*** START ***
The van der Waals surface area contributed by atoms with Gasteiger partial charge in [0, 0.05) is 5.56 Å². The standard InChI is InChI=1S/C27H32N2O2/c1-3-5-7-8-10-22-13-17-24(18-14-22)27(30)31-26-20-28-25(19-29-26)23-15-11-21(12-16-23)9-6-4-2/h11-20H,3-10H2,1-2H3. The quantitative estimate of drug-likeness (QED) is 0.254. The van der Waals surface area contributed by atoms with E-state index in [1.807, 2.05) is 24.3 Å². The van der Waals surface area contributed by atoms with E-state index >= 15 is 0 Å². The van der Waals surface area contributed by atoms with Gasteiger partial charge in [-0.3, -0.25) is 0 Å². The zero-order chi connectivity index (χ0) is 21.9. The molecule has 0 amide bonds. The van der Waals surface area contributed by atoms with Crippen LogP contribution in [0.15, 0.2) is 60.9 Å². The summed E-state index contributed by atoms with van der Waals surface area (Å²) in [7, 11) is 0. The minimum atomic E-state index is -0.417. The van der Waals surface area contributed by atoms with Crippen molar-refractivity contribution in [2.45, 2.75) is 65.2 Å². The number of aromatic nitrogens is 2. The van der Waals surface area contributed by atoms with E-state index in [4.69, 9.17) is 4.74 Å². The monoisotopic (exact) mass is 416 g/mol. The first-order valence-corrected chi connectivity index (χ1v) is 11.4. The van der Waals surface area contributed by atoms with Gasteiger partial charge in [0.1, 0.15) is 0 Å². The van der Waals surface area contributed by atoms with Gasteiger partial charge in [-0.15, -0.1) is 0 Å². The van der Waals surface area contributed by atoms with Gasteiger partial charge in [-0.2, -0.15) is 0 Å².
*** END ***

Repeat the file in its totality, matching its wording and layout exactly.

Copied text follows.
The van der Waals surface area contributed by atoms with Gasteiger partial charge in [0, 0.05) is 5.56 Å². The standard InChI is InChI=1S/C27H32N2O2/c1-3-5-7-8-10-22-13-17-24(18-14-22)27(30)31-26-20-28-25(19-29-26)23-15-11-21(12-16-23)9-6-4-2/h11-20H,3-10H2,1-2H3. The quantitative estimate of drug-likeness (QED) is 0.254. The van der Waals surface area contributed by atoms with E-state index in [1.807, 2.05) is 24.3 Å². The van der Waals surface area contributed by atoms with E-state index >= 15 is 0 Å². The van der Waals surface area contributed by atoms with Gasteiger partial charge in [-0.3, -0.25) is 0 Å². The zero-order chi connectivity index (χ0) is 21.9. The molecule has 0 amide bonds. The van der Waals surface area contributed by atoms with Crippen LogP contribution in [0.15, 0.2) is 60.9 Å². The summed E-state index contributed by atoms with van der Waals surface area (Å²) in [7, 11) is 0. The minimum atomic E-state index is -0.417. The van der Waals surface area contributed by atoms with Crippen molar-refractivity contribution in [2.45, 2.75) is 65.2 Å². The number of aromatic nitrogens is 2. The van der Waals surface area contributed by atoms with E-state index in [4.69, 9.17) is 4.74 Å². The monoisotopic (exact) mass is 416 g/mol. The first-order valence-corrected chi connectivity index (χ1v) is 11.4. The van der Waals surface area contributed by atoms with Gasteiger partial charge in [0.1, 0.15) is 0 Å². The van der Waals surface area contributed by atoms with Gasteiger partial charge in [-0.15, -0.1) is 0 Å². The van der Waals surface area contributed by atoms with Gasteiger partial charge in [-0.2, -0.15) is 0 Å².